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Key Points

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  1. Physicians and other health, education, social service, and public safety providers are mandated by law to report suspected child abuse to local child protective authorities.

  2. Child battering remains the most common cause of homicide in infants and toddlers.

  3. The term “shaken baby syndrome” has been superseded by the term “abusive head trauma”, recognizing the importance of factors such as detailed mechanistic history and developmental age and stage in addition to classic physical findings, radiographic imaging, and laboratory data.

  4. Unique “patterns” of body system injury often represent findings suspicious for child abuse.

  5. Any unexplained alteration in mental status may indicate child abuse due to inflicted closed head injury.

  6. Pediatric surgeons have a personal, professional, and public responsibility to provide testimony in court when called upon to do so, as either an expert, or a witness to the facts.

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Introduction

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The inauguration of pediatric subspecialty certification in Child Abuse Pediatrics in 2010 was an historic development in the maturation of the field of child maltreatment. As a result, pediatric surgeons will less often find themselves called upon to testify in court on behalf of battered children. Yet, as the recognized experts in the mechanisms, patterns, responses, and outcomes of physical injury in children, pediatric surgeons can still be expected to be subpoenaed as fact witnesses to the injuries sustained by children under their care, as well as their likely long-term consequences. Hence, a working knowledge of the common manifestations of abusive injuries in childhood must be a key component of the cognitive armamentarium of every pediatric surgeon, for purposes both of early recognition and reporting, and of timely diagnosis and treatment.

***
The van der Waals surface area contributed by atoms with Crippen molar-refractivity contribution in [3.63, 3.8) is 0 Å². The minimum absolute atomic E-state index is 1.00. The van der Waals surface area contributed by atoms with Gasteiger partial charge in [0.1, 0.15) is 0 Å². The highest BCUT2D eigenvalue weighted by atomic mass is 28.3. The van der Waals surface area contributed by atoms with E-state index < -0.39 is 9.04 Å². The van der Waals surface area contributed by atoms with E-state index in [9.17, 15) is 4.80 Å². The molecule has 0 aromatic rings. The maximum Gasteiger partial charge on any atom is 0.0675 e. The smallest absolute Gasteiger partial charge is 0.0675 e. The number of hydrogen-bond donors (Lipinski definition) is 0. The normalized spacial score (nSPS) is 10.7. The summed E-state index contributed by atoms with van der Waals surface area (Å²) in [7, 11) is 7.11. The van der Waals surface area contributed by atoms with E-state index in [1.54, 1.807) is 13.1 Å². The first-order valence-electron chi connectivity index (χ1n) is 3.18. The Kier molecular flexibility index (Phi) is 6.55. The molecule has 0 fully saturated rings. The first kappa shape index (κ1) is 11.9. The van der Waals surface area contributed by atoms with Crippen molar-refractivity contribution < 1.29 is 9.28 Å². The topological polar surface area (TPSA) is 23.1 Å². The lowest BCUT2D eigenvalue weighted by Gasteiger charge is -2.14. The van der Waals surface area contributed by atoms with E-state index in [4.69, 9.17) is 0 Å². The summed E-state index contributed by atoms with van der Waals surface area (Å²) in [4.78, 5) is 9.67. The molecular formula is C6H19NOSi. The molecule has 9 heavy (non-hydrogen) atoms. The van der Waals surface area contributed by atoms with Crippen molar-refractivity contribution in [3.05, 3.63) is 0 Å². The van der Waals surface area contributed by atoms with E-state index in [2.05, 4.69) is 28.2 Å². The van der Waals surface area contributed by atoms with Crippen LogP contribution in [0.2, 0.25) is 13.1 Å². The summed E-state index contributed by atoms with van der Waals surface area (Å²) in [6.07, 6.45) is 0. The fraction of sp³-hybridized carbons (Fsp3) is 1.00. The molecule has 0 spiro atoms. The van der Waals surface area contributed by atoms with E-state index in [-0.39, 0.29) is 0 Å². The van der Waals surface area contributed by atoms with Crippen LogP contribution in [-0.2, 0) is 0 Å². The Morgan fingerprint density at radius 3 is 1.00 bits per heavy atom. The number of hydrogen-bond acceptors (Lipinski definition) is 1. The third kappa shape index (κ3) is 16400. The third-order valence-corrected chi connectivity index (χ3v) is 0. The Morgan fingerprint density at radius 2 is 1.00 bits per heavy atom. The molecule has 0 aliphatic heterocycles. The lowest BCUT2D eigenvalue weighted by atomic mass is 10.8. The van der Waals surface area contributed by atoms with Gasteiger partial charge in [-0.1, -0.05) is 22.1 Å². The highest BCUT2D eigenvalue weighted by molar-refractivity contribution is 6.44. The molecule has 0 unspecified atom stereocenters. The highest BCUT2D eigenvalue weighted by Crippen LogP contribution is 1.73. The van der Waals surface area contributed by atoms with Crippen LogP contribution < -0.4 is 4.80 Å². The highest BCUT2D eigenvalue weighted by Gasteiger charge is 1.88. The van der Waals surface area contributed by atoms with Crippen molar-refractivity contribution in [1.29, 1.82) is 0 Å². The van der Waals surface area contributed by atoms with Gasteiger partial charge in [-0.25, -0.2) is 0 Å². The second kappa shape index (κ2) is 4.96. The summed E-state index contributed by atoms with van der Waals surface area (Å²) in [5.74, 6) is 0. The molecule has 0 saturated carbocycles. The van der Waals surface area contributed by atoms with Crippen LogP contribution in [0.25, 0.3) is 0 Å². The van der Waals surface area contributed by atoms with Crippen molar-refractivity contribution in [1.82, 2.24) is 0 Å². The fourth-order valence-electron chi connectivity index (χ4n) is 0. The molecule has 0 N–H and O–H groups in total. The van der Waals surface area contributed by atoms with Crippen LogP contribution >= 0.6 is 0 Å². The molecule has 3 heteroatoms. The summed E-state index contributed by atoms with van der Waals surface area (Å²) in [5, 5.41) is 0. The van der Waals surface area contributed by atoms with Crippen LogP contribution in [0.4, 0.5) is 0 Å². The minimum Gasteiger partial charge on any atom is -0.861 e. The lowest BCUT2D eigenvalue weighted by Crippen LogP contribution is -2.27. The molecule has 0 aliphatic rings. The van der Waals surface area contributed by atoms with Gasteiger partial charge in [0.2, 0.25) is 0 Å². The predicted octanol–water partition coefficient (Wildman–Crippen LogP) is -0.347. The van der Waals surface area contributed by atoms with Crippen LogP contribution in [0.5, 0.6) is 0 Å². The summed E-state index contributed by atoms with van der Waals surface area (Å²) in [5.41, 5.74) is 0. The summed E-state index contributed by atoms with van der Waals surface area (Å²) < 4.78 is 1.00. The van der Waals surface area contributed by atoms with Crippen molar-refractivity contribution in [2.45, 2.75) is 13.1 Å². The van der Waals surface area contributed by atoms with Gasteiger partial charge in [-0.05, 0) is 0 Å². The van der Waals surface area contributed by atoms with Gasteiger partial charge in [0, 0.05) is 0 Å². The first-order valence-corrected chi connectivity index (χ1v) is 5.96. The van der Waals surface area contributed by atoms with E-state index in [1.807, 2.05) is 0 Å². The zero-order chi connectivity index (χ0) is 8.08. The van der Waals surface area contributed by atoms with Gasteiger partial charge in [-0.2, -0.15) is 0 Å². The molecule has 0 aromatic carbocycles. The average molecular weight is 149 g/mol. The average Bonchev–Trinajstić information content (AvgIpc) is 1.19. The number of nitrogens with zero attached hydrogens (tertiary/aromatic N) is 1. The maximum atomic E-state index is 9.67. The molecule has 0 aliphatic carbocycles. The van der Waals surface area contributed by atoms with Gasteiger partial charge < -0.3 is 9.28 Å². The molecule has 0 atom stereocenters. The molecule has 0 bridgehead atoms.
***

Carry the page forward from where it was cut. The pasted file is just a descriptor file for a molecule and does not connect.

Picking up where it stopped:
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History

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Children have certainly been victims of inflicted injury from the dawn of humankind. Instances of what today would be recognized as child abuse are recorded even in The Bible, while nursery rhymes are replete with additional examples. The earliest medical acknowledgment of child abuse appeared in 1860, when the French forensic physician Auguste Ambroise Tardieu reported 32 cases in his “Medico-legal Study of Cruelty and Brutal Treatment Inflicted on Children,” followed in 1868 by his fulsomely illustrated “Medico-legal Study of Infanticide.” Both were virtually forgotten until 1946, when the pediatric radiologist John Caffey first called the widespread attention of the English-speaking medical world to a then-unrecognized association of injuries—multiple long-bone fractures in infants with chronic subdural hematomas—and alerted physicians to the then-unbelievable notion that these injuries may have been inflicted by their caretakers.

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His former fellow, Frederic Silverman, soon expanded upon this body of work, followed thereafter by the pediatric surgeon Morton Woolley. It only remained for Henry Kempe, in 1962, to publish the landmark article that coined the term battered child syndrome. Since that time, pediatricians, pediatric radiologists, and pediatric surgeons have all become increasingly involved in the identification and management of child abuse, and in all North American states, provinces, ...

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